Article written by
Shanti RyleContent Writer
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The sale, use, possession, and cultivation of recreational cannabis is illegal in South Korea under the Narcotics Control Act. In 2018, however, the government legalized medical marijuana by passing an amendment that allows for its use under certain, strict conditions.
Access to medical cannabis for South Koreans is available but strictly regulated, available only to those with certain qualifying conditions, and approved only on a case-by-case basis.
Once approved, patients may only apply for one of four CBD-based medicines, depending on their condition, and must travel to obtain it.
Medical Marijuana Laws in South Korea
Cannabis was a regular part of Korean medicine stretching back hundreds of years, with historians believing it was first introduced to the area thanks to the Silk Road.
Hemp grows wild in South Korea, particularly in the southeastern province of Gyeongbuk, and was traditionally used for clothing fabric and other industrial purposes, as well as a remedy for pain or constipation.
A wave of prohibition movement that spread globally in the mid-1900s led to Korea’s first Narcotics Act in 1957, which prohibited the use of marijuana, specifically from India.
The law’s verbiage allowed Korea’s cannabis industry to thrive, with many hippies from the United States traveling through to try the local varietals.
In response, the Cannabis Control Act of 1976 banned all marijuana use and helped spread a negative perception of weed that was fueled by the United States’ global War on Drugs. This act merged with the Narcotics Act of 1957 to form the Narcotics Control Act in 2000, which still applies today.
When it amended the Narcotics Control Act to allow for medical marijuana, South Korea became the first East Asian country to allow medical cannabis products, albeit with strict regulation and only for four CBD products.
What to Know About About Medical Cannabis in South Korea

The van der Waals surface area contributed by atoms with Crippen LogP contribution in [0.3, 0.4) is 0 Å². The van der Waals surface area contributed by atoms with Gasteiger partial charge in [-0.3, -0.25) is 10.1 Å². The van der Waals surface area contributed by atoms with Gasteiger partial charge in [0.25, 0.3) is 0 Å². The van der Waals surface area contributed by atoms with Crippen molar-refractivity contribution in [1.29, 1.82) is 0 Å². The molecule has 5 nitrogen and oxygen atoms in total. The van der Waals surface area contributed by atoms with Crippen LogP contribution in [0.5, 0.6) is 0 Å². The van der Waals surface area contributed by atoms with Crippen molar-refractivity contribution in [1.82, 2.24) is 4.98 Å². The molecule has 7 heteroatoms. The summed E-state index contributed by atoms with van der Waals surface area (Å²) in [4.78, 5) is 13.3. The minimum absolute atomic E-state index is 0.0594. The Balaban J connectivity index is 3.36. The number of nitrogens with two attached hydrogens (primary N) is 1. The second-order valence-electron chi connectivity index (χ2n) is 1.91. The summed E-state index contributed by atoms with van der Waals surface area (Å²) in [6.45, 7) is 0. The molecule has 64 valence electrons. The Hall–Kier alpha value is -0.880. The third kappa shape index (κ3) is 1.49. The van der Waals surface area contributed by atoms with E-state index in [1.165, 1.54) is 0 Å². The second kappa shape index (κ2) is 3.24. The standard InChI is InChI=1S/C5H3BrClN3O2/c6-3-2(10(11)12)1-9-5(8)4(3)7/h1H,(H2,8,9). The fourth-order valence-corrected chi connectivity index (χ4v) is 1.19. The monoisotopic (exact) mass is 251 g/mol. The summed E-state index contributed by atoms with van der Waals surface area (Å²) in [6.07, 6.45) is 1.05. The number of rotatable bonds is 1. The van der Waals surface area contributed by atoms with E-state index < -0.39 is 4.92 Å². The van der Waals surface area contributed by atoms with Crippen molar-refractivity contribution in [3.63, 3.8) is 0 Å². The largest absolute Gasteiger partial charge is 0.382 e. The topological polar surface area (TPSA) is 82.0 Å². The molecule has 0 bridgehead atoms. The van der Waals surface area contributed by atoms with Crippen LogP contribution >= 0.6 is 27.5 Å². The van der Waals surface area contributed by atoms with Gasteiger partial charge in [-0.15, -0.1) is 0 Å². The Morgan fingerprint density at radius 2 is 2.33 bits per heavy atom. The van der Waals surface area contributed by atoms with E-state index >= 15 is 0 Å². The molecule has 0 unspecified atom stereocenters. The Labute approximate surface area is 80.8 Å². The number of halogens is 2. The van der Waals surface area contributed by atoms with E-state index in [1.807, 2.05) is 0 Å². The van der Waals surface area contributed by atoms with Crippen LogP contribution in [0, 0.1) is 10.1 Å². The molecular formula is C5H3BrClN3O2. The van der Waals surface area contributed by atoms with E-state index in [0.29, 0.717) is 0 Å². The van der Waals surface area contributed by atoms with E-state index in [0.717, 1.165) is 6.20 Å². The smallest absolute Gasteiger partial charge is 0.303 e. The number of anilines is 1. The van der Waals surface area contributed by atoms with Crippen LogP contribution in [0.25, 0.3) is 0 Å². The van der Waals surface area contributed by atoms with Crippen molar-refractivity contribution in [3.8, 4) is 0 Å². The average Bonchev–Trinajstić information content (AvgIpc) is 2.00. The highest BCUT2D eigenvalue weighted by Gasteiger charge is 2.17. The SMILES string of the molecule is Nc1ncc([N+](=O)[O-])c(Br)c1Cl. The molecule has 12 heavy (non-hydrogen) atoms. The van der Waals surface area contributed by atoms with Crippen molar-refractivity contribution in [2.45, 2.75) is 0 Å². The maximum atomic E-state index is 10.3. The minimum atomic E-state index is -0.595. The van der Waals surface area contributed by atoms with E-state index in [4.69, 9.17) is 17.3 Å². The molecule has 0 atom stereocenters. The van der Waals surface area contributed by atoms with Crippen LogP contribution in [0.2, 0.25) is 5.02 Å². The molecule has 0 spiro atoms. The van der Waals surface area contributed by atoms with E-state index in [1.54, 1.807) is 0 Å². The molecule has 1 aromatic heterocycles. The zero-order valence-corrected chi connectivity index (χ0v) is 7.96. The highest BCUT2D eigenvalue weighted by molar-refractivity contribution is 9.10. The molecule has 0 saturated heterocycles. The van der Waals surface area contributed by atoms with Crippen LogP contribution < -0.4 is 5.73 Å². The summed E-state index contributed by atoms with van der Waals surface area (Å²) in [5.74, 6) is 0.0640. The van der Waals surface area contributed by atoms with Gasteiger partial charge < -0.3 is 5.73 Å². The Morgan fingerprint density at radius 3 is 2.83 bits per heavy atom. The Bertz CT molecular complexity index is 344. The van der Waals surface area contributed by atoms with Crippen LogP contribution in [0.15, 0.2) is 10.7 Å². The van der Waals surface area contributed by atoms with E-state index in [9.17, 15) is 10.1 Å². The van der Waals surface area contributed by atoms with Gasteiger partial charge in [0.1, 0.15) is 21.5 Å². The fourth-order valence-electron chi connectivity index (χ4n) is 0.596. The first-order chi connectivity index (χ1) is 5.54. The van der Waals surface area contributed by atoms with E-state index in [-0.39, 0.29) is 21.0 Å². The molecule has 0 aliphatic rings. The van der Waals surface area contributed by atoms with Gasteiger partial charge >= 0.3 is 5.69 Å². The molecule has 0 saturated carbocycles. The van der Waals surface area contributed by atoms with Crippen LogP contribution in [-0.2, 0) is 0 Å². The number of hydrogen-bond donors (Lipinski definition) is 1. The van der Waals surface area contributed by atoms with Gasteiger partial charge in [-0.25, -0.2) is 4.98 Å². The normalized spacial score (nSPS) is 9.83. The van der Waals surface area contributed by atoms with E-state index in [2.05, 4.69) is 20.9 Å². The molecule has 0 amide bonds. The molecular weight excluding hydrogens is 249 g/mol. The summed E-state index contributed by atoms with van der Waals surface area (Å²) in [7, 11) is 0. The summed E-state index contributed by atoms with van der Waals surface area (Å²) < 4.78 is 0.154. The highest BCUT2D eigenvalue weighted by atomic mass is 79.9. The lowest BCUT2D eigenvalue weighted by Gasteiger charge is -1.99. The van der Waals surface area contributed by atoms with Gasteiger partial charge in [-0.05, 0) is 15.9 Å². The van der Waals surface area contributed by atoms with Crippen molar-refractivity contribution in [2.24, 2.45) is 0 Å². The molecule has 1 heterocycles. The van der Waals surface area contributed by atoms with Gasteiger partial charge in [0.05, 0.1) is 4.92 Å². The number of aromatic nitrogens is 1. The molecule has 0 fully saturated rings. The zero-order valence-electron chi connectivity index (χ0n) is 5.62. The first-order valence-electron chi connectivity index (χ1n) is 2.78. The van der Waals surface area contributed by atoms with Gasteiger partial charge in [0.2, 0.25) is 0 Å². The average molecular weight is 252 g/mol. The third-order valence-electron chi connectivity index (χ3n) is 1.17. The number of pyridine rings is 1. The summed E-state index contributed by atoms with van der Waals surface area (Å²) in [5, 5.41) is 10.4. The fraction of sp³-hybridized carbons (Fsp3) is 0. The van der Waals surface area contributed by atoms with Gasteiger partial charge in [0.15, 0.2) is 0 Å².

Only Some Medical Cannabis Products Are Legal
South Korea’s Ministry of Food and Drug Safety has permitted the following cannabis products in the country:
- Epidiolex, for the treatment of Lennox-Gastaut and Dravet syndromes
- Marinol, for weight loss or nausea from cancer treatment
- Cesamet, for weight loss or nausea from cancer treatment
- Sativex, for multiple sclerosis
Patients Must Apply With the Government to Access Medical Marijuana
Patients must obtain a doctor’s prescription and bring their medical records to apply with the Ministry of Food and Drug Safety for permission to use hemp medicine.
Once they receive approval, patients must then apply to the Korea Orphan Drug Center to obtain the specific CBD medication they need and can only order the product through this agency.
Once ordered online, patients must travel to the center’s Seoul offices to arrange pick-up.
Recreational Use Remains Illegal, Even Abroad
Recreational marijuana and any products containing THC or obtained outside the legal framework are illegal in South Korea. Furthermore, South Koreans traveling abroad, even in legalized regions such as Canada or parts of the United States, are still beholden to their home country’s laws and can be charged with hard drug violations if caught consuming.
Per Korean law, the penalty for violating simple recreational marijuana use or possession is up to five years in prison and up to 50 million won, roughly $38,000. The punishments increase per the severity of the cannabis-related crime.
Can You Grow Cannabis In South Korea?
In 2020, South Korea appointed the southeastern province of Gyeongbuk as a regulation-free zone for hemp cultivation, making the area the home of South Korea’s cannabis industry. The site is the only place in the country where licensed cultivators can legally cultivate hemp for export and medicinal purposes.
However, producing such hemp-based products remains uncertain, and many regulations must change to safely allow a medical cannabis industry in South Korea.
Outside of these licensed farmers, the cultivation of cannabis is strictly prohibited.
The Bottom Line
South Korea is ahead of other countries in East Asia in legalization but still has far to go to create a robust medical marijuana program.
Recreational cannabis is still highly illegal, with THC-containing products considered narcotic drugs and punishable by strict penalties. If traveling in South Korea, or even as a South Korean traveling abroad, it’s best to respect the country’s laws.